Re: [TLS] WGLC: draft-ietf-tls-dnssec-chain-extension-04

Ilari Liusvaara <ilariliusvaara@welho.com> Sun, 02 July 2017 14:03 UTC

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Date: Sun, 2 Jul 2017 17:03:08 +0300
From: Ilari Liusvaara <ilariliusvaara@welho.com>
To: tls@ietf.org
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Subject: Re: [TLS] WGLC: draft-ietf-tls-dnssec-chain-extension-04
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On Wed, Jun 28, 2017 at 02:15:45PM -0700, Joseph Salowey wrote:
> This is the working group last call for
> draft-ietf-tls-dnssec-chain-extension-04.
> Please send you comments to the list by July 12, 2017.

Some comments:

1) Section 3.2.  Protocol, TLS 1.3:

> The authentication chain will be an extension to the certificate_list
> to which the certificate being authenticated  belongs.

Extension blocks are per-certificate. I presume the extension goes to
the extension block of EE certificate?


2) Section 3.2.  Protocol, TLS 1.3:

I think if one refers to TLS 1.2 section, one should just call out the
differences (i.e., where the server extension goes), and not duplicate
parts of TLS 1.2 processing.

Right now, the text can be fairly easily be misread (e.g., that the
restriction on not constructing arbtirary records does not apply).


3) Section 3.4.  DNSSEC Authentication Chain Data:

> The resource records SHOULD be presented in the canonical form and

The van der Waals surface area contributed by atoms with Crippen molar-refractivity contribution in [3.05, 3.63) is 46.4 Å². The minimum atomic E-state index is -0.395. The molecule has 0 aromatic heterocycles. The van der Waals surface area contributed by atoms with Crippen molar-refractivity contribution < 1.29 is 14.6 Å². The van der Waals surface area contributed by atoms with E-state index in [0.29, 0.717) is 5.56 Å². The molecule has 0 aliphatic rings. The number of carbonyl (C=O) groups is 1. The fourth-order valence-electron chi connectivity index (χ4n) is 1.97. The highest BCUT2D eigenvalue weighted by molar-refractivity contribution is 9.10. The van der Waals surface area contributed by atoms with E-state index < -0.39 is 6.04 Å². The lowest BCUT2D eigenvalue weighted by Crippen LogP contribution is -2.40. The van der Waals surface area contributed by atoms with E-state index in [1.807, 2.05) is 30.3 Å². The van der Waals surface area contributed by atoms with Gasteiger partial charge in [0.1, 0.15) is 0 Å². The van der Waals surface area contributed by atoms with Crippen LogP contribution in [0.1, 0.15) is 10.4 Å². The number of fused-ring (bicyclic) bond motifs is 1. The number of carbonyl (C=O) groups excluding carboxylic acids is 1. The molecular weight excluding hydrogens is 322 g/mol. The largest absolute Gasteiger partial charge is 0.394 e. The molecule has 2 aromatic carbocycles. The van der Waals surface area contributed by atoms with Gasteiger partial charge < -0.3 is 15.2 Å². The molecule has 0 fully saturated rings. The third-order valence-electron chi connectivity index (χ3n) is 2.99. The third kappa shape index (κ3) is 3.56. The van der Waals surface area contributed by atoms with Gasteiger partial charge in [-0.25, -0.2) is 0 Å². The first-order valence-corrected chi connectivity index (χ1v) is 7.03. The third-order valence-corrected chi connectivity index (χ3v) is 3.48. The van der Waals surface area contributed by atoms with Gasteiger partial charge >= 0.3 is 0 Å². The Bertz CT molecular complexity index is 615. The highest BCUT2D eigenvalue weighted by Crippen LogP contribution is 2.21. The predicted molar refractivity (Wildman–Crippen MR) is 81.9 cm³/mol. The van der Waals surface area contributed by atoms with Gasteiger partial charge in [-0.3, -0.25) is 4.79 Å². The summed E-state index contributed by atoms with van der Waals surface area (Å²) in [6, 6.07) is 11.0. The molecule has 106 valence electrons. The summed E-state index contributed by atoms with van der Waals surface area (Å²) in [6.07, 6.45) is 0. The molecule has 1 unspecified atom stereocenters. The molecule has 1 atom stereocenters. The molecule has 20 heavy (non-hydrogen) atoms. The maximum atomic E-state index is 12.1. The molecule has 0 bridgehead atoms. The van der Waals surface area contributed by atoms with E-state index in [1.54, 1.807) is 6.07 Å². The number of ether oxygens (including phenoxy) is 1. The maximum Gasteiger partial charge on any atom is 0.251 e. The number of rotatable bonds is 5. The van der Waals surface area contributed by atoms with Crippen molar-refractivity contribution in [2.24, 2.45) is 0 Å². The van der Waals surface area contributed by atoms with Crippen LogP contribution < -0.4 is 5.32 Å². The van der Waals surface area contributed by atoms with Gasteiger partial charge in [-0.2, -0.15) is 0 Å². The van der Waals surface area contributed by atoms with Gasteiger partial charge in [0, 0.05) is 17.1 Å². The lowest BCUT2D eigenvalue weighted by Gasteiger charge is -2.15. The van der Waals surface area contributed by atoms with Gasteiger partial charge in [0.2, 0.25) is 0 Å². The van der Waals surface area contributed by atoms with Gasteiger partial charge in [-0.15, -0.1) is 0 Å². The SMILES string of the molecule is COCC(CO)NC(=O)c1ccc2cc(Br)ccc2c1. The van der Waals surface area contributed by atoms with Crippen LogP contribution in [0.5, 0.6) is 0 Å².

> ordering as described in RFC 4034 [RFC4034].

What is the expected _receiver_ (i.e., client) behavior? Is the client
supposed to run a canonicalization and sorting pass on the records?

If the client does not do this, and the server sends noncanonical or
unsorted RRset, the validation is going to fail.


4) Section 3.4.  DNSSEC Authentication Chain Data:

> Each RRset in the sequence is followed by its associated RRsig
> record.  The RRsig record is in DNS wire format as described in RFC
> 4034 [RFC4034], Section 3.1.  The signature portion of the RDATA, as
> described in the same section, is the following:

This seems to imply that all RRs that make RRSet need to be adjacent in
the serialization. However, I don't see this explicitly stated
anywhere.

Also, 'RRsig record' or 'RRsig records'? IIRC, if ZSK is being rolled
(and for DNSKEY, if KSK is being rolled), there will be two RRsig
records for one RRtype.


5) Section 3.4.  DNSSEC Authentication Chain Data:

> The first RRset in the chain MUST contain the TLSA record set being
> presented.  However, if the owner name of the TLSA record set is an
> alias (CNAME or DNAME), then it MUST be preceded by the chain of
> alias records needed to resolve it.

Is there a requirement to order the aliases in order those aliases are
followed?


6) Section 3.4.  DNSSEC Authentication Chain Data:

> The final DNSKEY RRset in the authentication chain corresponds to the
> trust anchor (typically the DNS root).  This trust anchor is also
> preconfigured in the TLS client, but including it in the response
> from the server permits TLS clients to use the automated trust anchor
> rollover mechanism defined in RFC 5011 [RFC5011] to update their